“The higher you fly, the harder you fall,” the legend of Icarus goes. Mark Joseph Tajo Solis, a graduate student from the University of the Philippines-Diliman, learned it the hard way. Just a few days ago, Solis won first place in the Embassy of Chile’s Calidad Humana photography contest. Aside from winning $1,000 in cash, he also won for himself a round-trip ticket to Chile.
The board of the judges includes the who’s who of academia and business: Tourism Secretary Ramon Jimenez, Oscar Lopez from the Lopez Group of Companies, the institution heads of UP, ADMU, DLSU, UA&P, and UST, among others. Chilean ambassador to the Philippines Roberto Mayorga even wrote an op-ed about it. See this link to see PhilStar.com’s news story about the event. However, Solis’ stay on Cloud Nine proved to be short-lived.
Everything began to unravel for him early Sunday morning when Gregory John Smith, a Brazil-based social entrepreneur and founder of Children at Risk Foundation, posted on his Facebook page that he actually owns Solis’ prize-winning photograph.
“There is really no limit to people’s abuse of others in this world. This is one of my photographs that just won first prize in a contest that I never entered,” Smith said. He also posted a link to his Flickr account where he originally uploaded the image in 2006.
With the caption “Neptune, King of the Sea,” the photo shows a young boy drenched all over and with seaweeds on his head. In submitting the picture to the competition, Solis claimed that the picture shows a young boy from Zamboanga City whose house was ravaged by Typhoon Lawin back in 2012. To add insult to the injury, Solis entered the same image in a competition by the International Centre for Integrated Mountain Development. For that contest, he claimed that the photo was taken in Ramanathapuram, India.
Brazil-based John Gregory Smith is the true owner of the image Mark Joseph Solis used for the photo contest
Following the revelation, Solis deactivated his Twitter and LinkedIn accounts. Nevertheless, the damage has been done, and as it turns out, there were two other instances where Solis won recognition for submitting photos he stole from the Internet.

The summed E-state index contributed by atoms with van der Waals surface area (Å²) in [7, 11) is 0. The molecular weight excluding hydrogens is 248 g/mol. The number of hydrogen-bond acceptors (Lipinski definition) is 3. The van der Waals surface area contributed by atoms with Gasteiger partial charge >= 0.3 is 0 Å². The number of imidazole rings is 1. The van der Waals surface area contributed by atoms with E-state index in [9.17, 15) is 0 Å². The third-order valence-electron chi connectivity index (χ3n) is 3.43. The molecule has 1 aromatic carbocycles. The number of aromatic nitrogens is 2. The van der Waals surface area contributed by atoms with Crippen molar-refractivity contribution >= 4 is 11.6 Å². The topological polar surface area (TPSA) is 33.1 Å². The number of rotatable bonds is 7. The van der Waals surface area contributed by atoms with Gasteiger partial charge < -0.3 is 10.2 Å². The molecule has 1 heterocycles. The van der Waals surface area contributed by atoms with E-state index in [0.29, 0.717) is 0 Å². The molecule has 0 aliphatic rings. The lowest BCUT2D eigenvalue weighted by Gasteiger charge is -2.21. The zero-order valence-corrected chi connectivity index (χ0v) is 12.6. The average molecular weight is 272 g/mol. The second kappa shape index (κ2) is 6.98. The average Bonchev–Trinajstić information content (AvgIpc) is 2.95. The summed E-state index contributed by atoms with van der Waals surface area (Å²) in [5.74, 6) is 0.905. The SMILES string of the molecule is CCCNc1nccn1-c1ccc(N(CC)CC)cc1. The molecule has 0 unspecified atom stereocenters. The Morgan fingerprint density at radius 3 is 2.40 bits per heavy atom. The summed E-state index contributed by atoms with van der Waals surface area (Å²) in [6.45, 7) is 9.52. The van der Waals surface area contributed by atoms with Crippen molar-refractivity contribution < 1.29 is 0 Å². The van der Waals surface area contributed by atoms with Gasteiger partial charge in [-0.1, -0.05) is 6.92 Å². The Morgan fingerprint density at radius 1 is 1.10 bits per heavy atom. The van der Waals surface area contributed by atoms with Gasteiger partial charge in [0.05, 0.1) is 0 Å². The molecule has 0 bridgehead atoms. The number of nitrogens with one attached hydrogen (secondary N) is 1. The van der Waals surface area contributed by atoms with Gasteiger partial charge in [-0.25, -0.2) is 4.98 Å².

In 2011, Solis won the SAY PEACE Photo Contest organized by the Office of the Presidential Adviser on the Peace Process (OPAPP) for his purported picture of a young boy from Koronadal, South Cotabato. However, some Facebook users discovered that the boy in the picture is actually a Nepali and that it was shot by Alexandre Sattler, a photographer from France who uploaded the said picture in his Flickr page way back 2006. See Sattler’s original image in this link and compare it to Solis’ enhanced version here.
Last July, Solis won second place in the photo competition organized by the Philippine-based Southeast Asian Ministers of Education Organization (SEAMEO) and the Regional Center for Educational Innovation and Technology (INNOTECH) for the culture category.
He submitted a photo taken from the Ati-Atihan Festival in 2009, for which he got $300. See his ‘winning’ entry here. In reality, the picture was actually taken by travel blogger Renzelle Mae Abasolo. The picture is included in a slideshow she uploaded in her website in August 2011. Check out her post here.
At the very least, Solis should be stripped of all the accolades he dubiously earned. Contest organizers ought to make sure that happens. Now, can he be expelled from UP DIliman for his actions? The 2012 Code of Student Conduct (CSC) penalizes plagiarism and other actions analogous to intellectual dishonesty by suspension for one semester or expulsion (read the draft CSC here).
However, as pointed out by UP alumnus and lawyer Victor Bernabe, Solis might be able to escape that through a technicality since he did not use the photos for an academic requirement. Nevertheless, Solis now faces the challenge of living the years ahead in shame a la disgraced journalist Stephen Glass.
*In his apology to Mr. Smith, Solis said he was merely driven by his “youth, lack of experience, and the inability to see the repercussions of my actions.” He added: “The sheer amount of the prize, the stiff competition, and the unique opportunity to be abroad blinded me from undertaking what is supposed to be an honest and a rightful conduct.”
But how does that explain the fact that he committed the same crime thrice? Is he that morally bankrupt? Sorry, but I cannot buy his apology.
(PS: Mr. John Gregory Smith sent a statement in response to a query from The Filipino Scribe. We will be posting it here soon.)
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